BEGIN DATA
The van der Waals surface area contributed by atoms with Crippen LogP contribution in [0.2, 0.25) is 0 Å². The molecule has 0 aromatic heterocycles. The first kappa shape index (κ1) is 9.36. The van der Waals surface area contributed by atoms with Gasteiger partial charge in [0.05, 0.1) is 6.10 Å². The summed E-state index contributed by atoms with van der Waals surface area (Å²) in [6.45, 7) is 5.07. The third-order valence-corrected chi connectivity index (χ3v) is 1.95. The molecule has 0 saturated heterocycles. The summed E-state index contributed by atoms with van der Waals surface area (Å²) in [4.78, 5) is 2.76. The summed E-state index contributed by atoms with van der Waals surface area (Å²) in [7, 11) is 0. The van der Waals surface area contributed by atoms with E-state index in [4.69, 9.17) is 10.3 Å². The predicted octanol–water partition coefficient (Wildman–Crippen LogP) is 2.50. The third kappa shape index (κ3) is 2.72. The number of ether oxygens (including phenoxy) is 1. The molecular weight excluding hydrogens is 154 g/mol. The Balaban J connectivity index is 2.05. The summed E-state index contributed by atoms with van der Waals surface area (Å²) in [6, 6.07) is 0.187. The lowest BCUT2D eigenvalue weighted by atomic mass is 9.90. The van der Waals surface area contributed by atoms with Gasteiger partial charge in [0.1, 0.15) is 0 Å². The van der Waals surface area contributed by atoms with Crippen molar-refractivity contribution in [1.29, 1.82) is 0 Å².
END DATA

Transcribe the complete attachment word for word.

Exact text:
The van der Waals surface area contributed by atoms with Crippen LogP contribution in [0.2, 0.25) is 0 Å². The molecule has 0 aromatic heterocycles. The first kappa shape index (κ1) is 9.36. The van der Waals surface area contributed by atoms with Gasteiger partial charge in [0.05, 0.1) is 6.10 Å². The summed E-state index contributed by atoms with van der Waals surface area (Å²) in [6.45, 7) is 5.07. The third-order valence-corrected chi connectivity index (χ3v) is 1.95. The molecule has 0 saturated heterocycles. The summed E-state index contributed by atoms with van der Waals surface area (Å²) in [4.78, 5) is 2.76. The summed E-state index contributed by atoms with van der Waals surface area (Å²) in [7, 11) is 0. The van der Waals surface area contributed by atoms with E-state index in [4.69, 9.17) is 10.3 Å². The predicted octanol–water partition coefficient (Wildman–Crippen LogP) is 2.50. The third kappa shape index (κ3) is 2.72. The number of ether oxygens (including phenoxy) is 1. The molecular weight excluding hydrogens is 154 g/mol. The Balaban J connectivity index is 2.05. The summed E-state index contributed by atoms with van der Waals surface area (Å²) in [6, 6.07) is 0.187. The lowest BCUT2D eigenvalue weighted by atomic mass is 9.90. The van der Waals surface area contributed by atoms with Gasteiger partial charge in [0.1, 0.15) is 0 Å². The van der Waals surface area contributed by atoms with Crippen molar-refractivity contribution in [1.29, 1.82) is 0 Å².